PCB welcomes first proposed series with India in 5 yrs
The Pakistan Cricket Board today swiftly welcomed the first proposed cricket series with India in five years, saying millions of fans would be delighted.cricket Updated: Jul 16, 2012 20:40 IST
The Pakistan Cricket Board on Monday swiftly welcomed the first proposed cricket series with India in five years, saying millions of fans would be delighted.
"The decision is great and we welcome it. It seems that millions of cricket fans have their wishes fulfilled," PCB chairman Zaka Ashraf told reporters in Pakistan's eastern city of Lahore.
"We have received a letter with the BCCI invitation for the series in which they have confirmed the series, and the venues and other things will be decided later," said Ashraf.
India's cricket chiefs said they had invited Pakistan for a tour later this year, which would be the first in five years if approved by their governments.
The working committee of the Board of Control for Cricket in India (BCCI) proposed the series, likely to be three one-day internationals, in December-January.
Ashraf, who was appointed chairman of the PCB last October, spoke to the BCCI after he was invited to watch the Indian Premier League (IPL) final on May 28 -- a month after Pakistani President Asif Ali Zardari asked Indian Prime Minister Manmohan Singh to revive cricket.
"I started the talks as soon as I took over as PCB chairman. I started for the revival of cricket in Pakistan as well as breaking the deadlock between India and Pakistan and I am thankful to the Almighty that it has happened," said Ashraf.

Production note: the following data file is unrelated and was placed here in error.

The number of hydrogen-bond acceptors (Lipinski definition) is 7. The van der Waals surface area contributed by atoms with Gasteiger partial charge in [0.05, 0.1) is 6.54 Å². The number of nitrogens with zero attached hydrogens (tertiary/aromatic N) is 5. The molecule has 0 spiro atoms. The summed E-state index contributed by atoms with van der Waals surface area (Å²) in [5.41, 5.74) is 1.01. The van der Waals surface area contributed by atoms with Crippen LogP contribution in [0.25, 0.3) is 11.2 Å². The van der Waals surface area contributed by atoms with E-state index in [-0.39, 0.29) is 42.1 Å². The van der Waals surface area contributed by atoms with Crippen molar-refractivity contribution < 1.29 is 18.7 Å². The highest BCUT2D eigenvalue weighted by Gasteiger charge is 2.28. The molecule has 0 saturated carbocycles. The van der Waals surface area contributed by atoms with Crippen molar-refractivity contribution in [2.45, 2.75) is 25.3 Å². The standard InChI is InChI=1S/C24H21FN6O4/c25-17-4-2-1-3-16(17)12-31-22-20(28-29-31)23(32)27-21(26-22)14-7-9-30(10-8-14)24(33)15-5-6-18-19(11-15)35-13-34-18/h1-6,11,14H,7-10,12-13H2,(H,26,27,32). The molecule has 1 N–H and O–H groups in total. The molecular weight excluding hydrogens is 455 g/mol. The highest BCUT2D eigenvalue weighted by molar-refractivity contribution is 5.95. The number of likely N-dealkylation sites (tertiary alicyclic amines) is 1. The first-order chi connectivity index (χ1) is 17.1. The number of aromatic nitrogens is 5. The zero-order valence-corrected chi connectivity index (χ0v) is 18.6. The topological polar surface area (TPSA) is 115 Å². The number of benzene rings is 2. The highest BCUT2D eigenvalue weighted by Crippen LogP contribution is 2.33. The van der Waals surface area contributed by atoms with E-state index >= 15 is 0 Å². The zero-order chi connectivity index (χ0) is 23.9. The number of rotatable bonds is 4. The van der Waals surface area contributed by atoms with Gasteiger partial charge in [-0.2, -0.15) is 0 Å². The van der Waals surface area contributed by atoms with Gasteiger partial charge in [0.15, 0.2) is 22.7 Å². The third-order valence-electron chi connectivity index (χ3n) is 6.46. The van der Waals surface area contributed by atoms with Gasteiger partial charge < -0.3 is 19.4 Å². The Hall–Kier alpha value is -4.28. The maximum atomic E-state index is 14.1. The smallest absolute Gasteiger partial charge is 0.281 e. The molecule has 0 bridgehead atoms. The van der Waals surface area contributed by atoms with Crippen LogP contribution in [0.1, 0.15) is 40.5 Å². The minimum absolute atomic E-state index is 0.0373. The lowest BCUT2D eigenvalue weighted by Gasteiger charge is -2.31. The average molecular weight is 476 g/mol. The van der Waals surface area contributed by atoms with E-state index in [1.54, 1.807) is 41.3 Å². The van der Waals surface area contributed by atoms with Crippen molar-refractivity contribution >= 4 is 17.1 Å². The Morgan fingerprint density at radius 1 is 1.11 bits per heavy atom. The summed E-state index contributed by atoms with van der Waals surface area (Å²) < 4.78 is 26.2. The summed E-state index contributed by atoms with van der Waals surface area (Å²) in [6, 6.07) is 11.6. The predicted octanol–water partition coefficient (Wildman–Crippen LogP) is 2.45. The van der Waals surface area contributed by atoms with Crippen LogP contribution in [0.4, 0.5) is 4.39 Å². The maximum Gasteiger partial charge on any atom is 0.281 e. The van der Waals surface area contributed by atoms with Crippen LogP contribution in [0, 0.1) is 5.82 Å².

India stalled cricket with Pakistan after the 2008 Mumbai attacks, which killed 166 people and which were blamed on militants based in Pakistan.
Pakistan last toured India in 2007 while India participated in the Asia Cup held in Lahore and Karachi a year later, but since gunmen attacked the Sri Lankan team in March 2009, international cricket has been suspended in Pakistan.
Players, officials and fans went into a frenzy over India's invitation.
Test captain Misbah-ul Haq said it was "great news" for millions of fans in South Asia.
"The competition in such a series is so high that it's important for the players. And players from both the sides miss such matches and they want to be part of it," he told journalists in Lahore.
Former Pakistan captain Javed Miandad was similarly ecstatic.
"It is definitely a great news," Miandad told AFP.
"One must give credit to Ashraf for his whole-hearted efforts to revive Indo-Pak cricket and that paid off today."
Former leg-spinner Abdul Qadir hoped the December series would be a first step towards better relations and India one day touring Pakistan.
"I think cricket will open further doors like trade and cooperation in tackling terrorism in both the countries," said Qadir.
"India should also be given the option of playing on the neutral venues like United Arab Emirates," said Qadir.